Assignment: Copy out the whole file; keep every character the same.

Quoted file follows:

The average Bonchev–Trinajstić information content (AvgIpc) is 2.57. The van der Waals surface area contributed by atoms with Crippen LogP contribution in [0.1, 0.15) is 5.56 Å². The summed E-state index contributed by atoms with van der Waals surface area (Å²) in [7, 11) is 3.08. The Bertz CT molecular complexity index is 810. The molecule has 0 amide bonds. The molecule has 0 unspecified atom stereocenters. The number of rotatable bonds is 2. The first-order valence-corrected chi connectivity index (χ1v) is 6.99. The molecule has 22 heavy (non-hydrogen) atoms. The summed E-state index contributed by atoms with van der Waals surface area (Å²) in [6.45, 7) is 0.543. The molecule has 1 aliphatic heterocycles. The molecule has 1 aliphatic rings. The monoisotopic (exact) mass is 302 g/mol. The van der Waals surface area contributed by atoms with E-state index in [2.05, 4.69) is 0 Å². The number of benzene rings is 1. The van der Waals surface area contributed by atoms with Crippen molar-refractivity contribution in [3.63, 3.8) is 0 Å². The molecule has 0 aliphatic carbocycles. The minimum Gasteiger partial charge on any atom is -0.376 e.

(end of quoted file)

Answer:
The average Bonchev–Trinajstić information content (AvgIpc) is 2.57. The van der Waals surface area contributed by atoms with Crippen LogP contribution in [0.1, 0.15) is 5.56 Å². The summed E-state index contributed by atoms with van der Waals surface area (Å²) in [7, 11) is 3.08. The Bertz CT molecular complexity index is 810. The molecule has 0 amide bonds. The molecule has 0 unspecified atom stereocenters. The number of rotatable bonds is 2. The first-order valence-corrected chi connectivity index (χ1v) is 6.99. The molecule has 22 heavy (non-hydrogen) atoms. The summed E-state index contributed by atoms with van der Waals surface area (Å²) in [6.45, 7) is 0.543. The molecule has 1 aliphatic heterocycles. The molecule has 1 aliphatic rings. The monoisotopic (exact) mass is 302 g/mol. The van der Waals surface area contributed by atoms with E-state index in [2.05, 4.69) is 0 Å². The number of benzene rings is 1. The van der Waals surface area contributed by atoms with Crippen molar-refractivity contribution in [3.63, 3.8) is 0 Å². The molecule has 0 aliphatic carbocycles. The minimum Gasteiger partial charge on any atom is -0.376 e.